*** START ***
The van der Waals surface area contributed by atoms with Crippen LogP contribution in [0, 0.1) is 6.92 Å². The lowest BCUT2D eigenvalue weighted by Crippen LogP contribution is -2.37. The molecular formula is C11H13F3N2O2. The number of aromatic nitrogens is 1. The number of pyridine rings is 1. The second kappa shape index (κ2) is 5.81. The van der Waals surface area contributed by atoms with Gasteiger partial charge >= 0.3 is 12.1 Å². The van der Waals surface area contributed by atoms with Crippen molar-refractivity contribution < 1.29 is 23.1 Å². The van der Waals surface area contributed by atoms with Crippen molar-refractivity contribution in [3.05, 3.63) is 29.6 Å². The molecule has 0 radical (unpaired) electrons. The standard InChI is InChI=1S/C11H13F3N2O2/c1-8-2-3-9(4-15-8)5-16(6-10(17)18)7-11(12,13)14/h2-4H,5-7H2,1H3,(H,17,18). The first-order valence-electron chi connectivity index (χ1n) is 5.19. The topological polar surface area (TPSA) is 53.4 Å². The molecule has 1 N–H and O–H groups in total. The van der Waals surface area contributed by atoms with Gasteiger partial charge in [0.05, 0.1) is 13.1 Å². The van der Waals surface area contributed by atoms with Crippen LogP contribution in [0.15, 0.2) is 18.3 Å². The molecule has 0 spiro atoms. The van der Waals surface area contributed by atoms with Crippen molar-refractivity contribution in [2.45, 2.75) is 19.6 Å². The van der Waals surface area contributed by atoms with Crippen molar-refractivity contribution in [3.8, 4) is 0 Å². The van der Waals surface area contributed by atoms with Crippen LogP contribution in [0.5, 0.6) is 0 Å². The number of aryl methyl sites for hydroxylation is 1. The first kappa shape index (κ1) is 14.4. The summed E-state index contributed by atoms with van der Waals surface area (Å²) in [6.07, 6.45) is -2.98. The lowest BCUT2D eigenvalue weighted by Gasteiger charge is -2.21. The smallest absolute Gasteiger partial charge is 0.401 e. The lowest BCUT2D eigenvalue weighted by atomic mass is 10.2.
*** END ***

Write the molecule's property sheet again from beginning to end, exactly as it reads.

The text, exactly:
The van der Waals surface area contributed by atoms with Crippen LogP contribution in [0, 0.1) is 6.92 Å². The lowest BCUT2D eigenvalue weighted by Crippen LogP contribution is -2.37. The molecular formula is C11H13F3N2O2. The number of aromatic nitrogens is 1. The number of pyridine rings is 1. The second kappa shape index (κ2) is 5.81. The van der Waals surface area contributed by atoms with Gasteiger partial charge >= 0.3 is 12.1 Å². The van der Waals surface area contributed by atoms with Crippen molar-refractivity contribution < 1.29 is 23.1 Å². The van der Waals surface area contributed by atoms with Crippen molar-refractivity contribution in [3.05, 3.63) is 29.6 Å². The molecule has 0 radical (unpaired) electrons. The standard InChI is InChI=1S/C11H13F3N2O2/c1-8-2-3-9(4-15-8)5-16(6-10(17)18)7-11(12,13)14/h2-4H,5-7H2,1H3,(H,17,18). The first-order valence-electron chi connectivity index (χ1n) is 5.19. The topological polar surface area (TPSA) is 53.4 Å². The molecule has 1 N–H and O–H groups in total. The van der Waals surface area contributed by atoms with Gasteiger partial charge in [0.05, 0.1) is 13.1 Å². The van der Waals surface area contributed by atoms with Crippen LogP contribution in [0.15, 0.2) is 18.3 Å². The molecule has 0 spiro atoms. The van der Waals surface area contributed by atoms with Crippen molar-refractivity contribution in [2.45, 2.75) is 19.6 Å². The van der Waals surface area contributed by atoms with Crippen molar-refractivity contribution in [3.8, 4) is 0 Å². The van der Waals surface area contributed by atoms with Crippen LogP contribution in [0.5, 0.6) is 0 Å². The number of aryl methyl sites for hydroxylation is 1. The first kappa shape index (κ1) is 14.4. The summed E-state index contributed by atoms with van der Waals surface area (Å²) in [6.07, 6.45) is -2.98. The lowest BCUT2D eigenvalue weighted by Gasteiger charge is -2.21. The smallest absolute Gasteiger partial charge is 0.401 e. The lowest BCUT2D eigenvalue weighted by atomic mass is 10.2.